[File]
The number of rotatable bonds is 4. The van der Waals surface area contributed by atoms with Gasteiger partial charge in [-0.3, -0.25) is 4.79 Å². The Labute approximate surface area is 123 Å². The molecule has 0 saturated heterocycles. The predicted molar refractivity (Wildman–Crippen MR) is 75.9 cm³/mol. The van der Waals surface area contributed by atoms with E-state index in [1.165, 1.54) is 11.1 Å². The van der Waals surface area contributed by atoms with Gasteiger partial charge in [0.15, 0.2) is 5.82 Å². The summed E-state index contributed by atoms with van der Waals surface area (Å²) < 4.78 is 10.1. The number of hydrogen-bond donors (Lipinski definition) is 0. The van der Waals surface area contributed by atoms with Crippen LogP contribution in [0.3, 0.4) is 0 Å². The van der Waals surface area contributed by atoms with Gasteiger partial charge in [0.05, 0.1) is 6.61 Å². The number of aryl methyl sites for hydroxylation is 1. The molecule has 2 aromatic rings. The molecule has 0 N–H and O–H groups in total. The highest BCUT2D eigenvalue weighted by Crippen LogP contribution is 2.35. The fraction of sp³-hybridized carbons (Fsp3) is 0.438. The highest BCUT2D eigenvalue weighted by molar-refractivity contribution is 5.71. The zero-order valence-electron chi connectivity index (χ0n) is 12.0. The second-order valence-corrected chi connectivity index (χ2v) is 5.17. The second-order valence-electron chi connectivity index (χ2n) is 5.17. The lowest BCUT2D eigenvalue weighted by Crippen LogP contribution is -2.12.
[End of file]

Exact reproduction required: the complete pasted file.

The number of rotatable bonds is 4. The van der Waals surface area contributed by atoms with Gasteiger partial charge in [-0.3, -0.25) is 4.79 Å². The Labute approximate surface area is 123 Å². The molecule has 0 saturated heterocycles. The predicted molar refractivity (Wildman–Crippen MR) is 75.9 cm³/mol. The van der Waals surface area contributed by atoms with E-state index in [1.165, 1.54) is 11.1 Å². The van der Waals surface area contributed by atoms with Gasteiger partial charge in [0.15, 0.2) is 5.82 Å². The summed E-state index contributed by atoms with van der Waals surface area (Å²) < 4.78 is 10.1. The number of hydrogen-bond donors (Lipinski definition) is 0. The van der Waals surface area contributed by atoms with Crippen LogP contribution in [0.3, 0.4) is 0 Å². The van der Waals surface area contributed by atoms with Gasteiger partial charge in [0.05, 0.1) is 6.61 Å². The number of aryl methyl sites for hydroxylation is 1. The molecule has 2 aromatic rings. The molecule has 0 N–H and O–H groups in total. The highest BCUT2D eigenvalue weighted by Crippen LogP contribution is 2.35. The fraction of sp³-hybridized carbons (Fsp3) is 0.438. The highest BCUT2D eigenvalue weighted by molar-refractivity contribution is 5.71. The zero-order valence-electron chi connectivity index (χ0n) is 12.0. The second-order valence-corrected chi connectivity index (χ2v) is 5.17. The second-order valence-electron chi connectivity index (χ2n) is 5.17. The lowest BCUT2D eigenvalue weighted by Crippen LogP contribution is -2.12.